The Unconventional Reason I Wanted — No, Needed — To Have A Daughter

Photo: Leszek Glasner | Anna Nahabed | Shutterstock
woman thinking of baby

By Kate Schweitzer

Before we begin, I want to warn you: this isn't one of those essays about how I wanted a girl, found out I was having a boy, cried for weeks, and then realized that having a son was the greatest gift of all. No — this is about how I wanted a girl and how I got what I wanted.

More than a year ago, when I looked down at a positive pregnancy test, I endured less than a minute of the initial holy-cow-we-are-having-a-baby shock before the thought crept into my head: "It has to be a girl."

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In the weeks that followed, my desire for a baby girl only got stronger.

I preemptively Googled those old wives' tales to see if I exhibited the signs that I was carrying one.

And like an overgeneralized horoscope, I'd read into every scenario, convinced it was written for me to the point that I was oddly pleased with a massive breakout on my chin — unsightly, yes, but it was a clear indication that "girls steal their mother's beauty." I even became superstitious about the predictors that didn't line up: I'd buy a tub of Häagen-Dazs at the grocery store whether I wanted it or not because cravings for sweets meant I was having a girl.

Meanwhile, I tempered my fantasies in front of others. When someone asked about my preference, I'd feign befuddlement. "Oh, I haven't even had time to think about that!" Or I'd pretend not to care at all. "You know, just as long as it's healthy!"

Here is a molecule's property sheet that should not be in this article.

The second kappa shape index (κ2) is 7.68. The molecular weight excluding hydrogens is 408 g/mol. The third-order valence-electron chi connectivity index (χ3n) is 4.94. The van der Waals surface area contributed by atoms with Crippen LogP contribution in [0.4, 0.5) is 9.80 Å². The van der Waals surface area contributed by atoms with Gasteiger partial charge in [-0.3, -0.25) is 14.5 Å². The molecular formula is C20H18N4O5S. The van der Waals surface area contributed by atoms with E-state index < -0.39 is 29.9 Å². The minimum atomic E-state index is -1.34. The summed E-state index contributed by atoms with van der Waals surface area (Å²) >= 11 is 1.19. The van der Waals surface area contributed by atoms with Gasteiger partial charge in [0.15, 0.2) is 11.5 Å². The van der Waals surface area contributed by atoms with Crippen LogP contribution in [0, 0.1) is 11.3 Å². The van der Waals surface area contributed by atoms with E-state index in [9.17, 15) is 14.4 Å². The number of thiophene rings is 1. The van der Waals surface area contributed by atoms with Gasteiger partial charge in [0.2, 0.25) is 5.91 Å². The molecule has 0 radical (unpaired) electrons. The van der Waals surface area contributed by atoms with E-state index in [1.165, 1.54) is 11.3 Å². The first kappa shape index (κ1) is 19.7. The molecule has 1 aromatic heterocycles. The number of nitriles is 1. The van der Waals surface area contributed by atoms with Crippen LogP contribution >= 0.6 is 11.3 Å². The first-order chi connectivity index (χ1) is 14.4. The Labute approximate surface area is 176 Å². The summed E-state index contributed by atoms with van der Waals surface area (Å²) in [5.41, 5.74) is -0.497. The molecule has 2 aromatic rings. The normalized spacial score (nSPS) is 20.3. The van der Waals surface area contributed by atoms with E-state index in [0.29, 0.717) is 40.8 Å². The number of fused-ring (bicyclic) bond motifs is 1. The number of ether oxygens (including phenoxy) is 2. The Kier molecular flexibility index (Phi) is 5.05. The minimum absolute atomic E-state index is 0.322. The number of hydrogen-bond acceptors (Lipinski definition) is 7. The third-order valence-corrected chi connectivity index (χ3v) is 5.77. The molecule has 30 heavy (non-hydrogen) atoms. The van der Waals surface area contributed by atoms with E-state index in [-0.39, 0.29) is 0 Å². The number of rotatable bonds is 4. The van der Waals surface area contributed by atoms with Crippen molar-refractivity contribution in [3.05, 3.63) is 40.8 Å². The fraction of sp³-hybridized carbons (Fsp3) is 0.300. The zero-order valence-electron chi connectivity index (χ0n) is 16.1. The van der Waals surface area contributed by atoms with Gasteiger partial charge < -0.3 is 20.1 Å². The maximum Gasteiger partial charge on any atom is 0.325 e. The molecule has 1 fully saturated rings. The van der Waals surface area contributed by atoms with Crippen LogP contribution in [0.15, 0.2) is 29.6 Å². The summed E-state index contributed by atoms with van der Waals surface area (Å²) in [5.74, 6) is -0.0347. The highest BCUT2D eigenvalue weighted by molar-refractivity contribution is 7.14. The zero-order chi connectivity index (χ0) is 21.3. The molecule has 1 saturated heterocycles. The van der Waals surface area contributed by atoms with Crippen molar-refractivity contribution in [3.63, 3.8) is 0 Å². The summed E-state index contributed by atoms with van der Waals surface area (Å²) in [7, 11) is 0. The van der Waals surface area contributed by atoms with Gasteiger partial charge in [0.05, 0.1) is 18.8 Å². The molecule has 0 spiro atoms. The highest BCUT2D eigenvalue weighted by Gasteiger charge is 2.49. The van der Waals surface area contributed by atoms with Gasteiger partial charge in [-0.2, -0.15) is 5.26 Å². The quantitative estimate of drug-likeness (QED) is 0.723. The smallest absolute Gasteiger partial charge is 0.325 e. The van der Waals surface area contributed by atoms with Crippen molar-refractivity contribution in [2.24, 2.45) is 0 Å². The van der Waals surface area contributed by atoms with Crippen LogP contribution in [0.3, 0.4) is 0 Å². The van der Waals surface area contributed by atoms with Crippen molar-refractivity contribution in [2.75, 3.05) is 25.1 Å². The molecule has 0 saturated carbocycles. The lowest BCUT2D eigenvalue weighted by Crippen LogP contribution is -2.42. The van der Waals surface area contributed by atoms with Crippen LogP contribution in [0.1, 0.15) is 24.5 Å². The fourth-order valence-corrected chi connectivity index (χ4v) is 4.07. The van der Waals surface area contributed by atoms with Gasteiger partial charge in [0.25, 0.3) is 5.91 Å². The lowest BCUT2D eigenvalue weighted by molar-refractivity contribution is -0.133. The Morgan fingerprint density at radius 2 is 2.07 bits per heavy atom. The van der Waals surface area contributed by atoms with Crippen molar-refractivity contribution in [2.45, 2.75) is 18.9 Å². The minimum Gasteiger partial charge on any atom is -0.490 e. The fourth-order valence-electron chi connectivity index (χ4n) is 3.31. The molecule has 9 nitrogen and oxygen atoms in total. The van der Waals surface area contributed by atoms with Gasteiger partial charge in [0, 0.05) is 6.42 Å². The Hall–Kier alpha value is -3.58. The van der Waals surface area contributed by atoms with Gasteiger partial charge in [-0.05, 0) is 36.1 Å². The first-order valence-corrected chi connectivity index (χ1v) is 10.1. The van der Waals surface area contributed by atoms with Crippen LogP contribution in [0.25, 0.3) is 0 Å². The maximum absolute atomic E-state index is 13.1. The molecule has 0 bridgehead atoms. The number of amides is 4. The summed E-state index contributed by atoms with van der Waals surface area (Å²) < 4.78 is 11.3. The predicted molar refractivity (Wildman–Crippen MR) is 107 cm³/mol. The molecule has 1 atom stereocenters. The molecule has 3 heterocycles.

But then came the big reveal — our 20-week ultrasound appointment.

When the technician announced she knew the gender, my brain whirred. In that instant, I tried to imagine what would happen if the news didn't go my way, how I'd have to fake elation and learn to get over it — a harrowing task considering I have a hard time getting over bad service at a restaurant. Then she announced it: "You're having a girl!"

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I couldn't contain my relief. "YESSSS!" came out of my mouth with the same veracity as a baseball fan whose team just won the World Series. My OB was taken aback. "Wow, you must really like pink."

Her presumptuous statement caught me off guard. Because I wanted a girl, I must be into fairies and unicorns and dresses covered in hearts and flowers.

I took offense to her insinuation that I aligned with such a flagrant gender stereotype. I'm not girlie, I don't particularly like pink, I've never successfully braided another person's hair, and I'm not inherently excited about Disney princesses. (Full disclosure, though: I did own an American Girl doll, but it was Molly, which is the equivalent of not having an American Girl doll at all.)

So, why, then had I been crossing my fingers this whole time for a girl?

I started to worry. The closest I come to art-and-crafts projects is my Pinterest board, so I wouldn't be able to teach my daughter to sew or crochet. I'm a slice-and-bake cook at best, so it's not like I was looking forward to passing down any carefully crafted family recipes.

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Conversely, it's not as if I had high expectations of raising a proud tomboy, for I was hopeless at sports and wouldn't have the know-how to coach her little league team.

I could never quite put my finger on why having a girl was so important, so essential until I gave birth and met her for the first time.

It was only then that I realized that having a girl, for me, meant re-creating my childhood.

I could watch my daughter grow and at the same time look back on my own long-forgotten memories. Her firsts could stand in for mine. Having a girl also meant re-creating the relationship I have with my own mother. So when she's no longer here, she'll still be with me. I'll be able to stand in for her. I could be for my daughter what my mother was for me. I could raise my own best friend.

Which now makes me want my girl to have a girl someday, too.

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Kate Schweitzer is a freelance writer, editor, and content strategist. She's been featured in Arcbound, Huffington Post, New York Magazine and more.

This article was originally published at Pop Sugar. Reprinted with permission from the author.